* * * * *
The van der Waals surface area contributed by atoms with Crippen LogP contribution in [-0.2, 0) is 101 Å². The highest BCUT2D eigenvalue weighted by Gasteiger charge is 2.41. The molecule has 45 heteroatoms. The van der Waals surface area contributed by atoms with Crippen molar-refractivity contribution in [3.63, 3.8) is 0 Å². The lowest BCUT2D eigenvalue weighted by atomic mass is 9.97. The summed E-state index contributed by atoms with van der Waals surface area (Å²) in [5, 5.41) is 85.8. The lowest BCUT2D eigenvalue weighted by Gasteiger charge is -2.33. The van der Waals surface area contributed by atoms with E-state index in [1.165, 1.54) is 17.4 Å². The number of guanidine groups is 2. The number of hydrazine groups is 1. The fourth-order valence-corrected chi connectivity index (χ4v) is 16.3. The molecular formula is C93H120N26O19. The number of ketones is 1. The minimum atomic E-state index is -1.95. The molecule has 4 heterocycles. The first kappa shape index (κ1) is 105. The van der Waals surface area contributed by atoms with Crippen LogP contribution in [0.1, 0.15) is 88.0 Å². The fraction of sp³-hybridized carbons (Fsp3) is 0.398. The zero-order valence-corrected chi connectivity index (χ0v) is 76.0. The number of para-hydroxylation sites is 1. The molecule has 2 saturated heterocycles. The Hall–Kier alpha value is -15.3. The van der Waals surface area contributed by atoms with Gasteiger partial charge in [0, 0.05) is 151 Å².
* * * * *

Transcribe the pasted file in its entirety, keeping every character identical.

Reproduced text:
The van der Waals surface area contributed by atoms with Crippen LogP contribution in [-0.2, 0) is 101 Å². The highest BCUT2D eigenvalue weighted by Gasteiger charge is 2.41. The molecule has 45 heteroatoms. The van der Waals surface area contributed by atoms with Crippen molar-refractivity contribution in [3.63, 3.8) is 0 Å². The lowest BCUT2D eigenvalue weighted by atomic mass is 9.97. The summed E-state index contributed by atoms with van der Waals surface area (Å²) in [5, 5.41) is 85.8. The lowest BCUT2D eigenvalue weighted by Gasteiger charge is -2.33. The van der Waals surface area contributed by atoms with E-state index in [1.165, 1.54) is 17.4 Å². The number of guanidine groups is 2. The number of hydrazine groups is 1. The fourth-order valence-corrected chi connectivity index (χ4v) is 16.3. The molecular formula is C93H120N26O19. The number of ketones is 1. The minimum atomic E-state index is -1.95. The molecule has 4 heterocycles. The first kappa shape index (κ1) is 105. The van der Waals surface area contributed by atoms with Crippen LogP contribution in [0.1, 0.15) is 88.0 Å². The fraction of sp³-hybridized carbons (Fsp3) is 0.398. The zero-order valence-corrected chi connectivity index (χ0v) is 76.0. The number of para-hydroxylation sites is 1. The molecule has 2 saturated heterocycles. The Hall–Kier alpha value is -15.3. The van der Waals surface area contributed by atoms with Gasteiger partial charge in [0, 0.05) is 151 Å².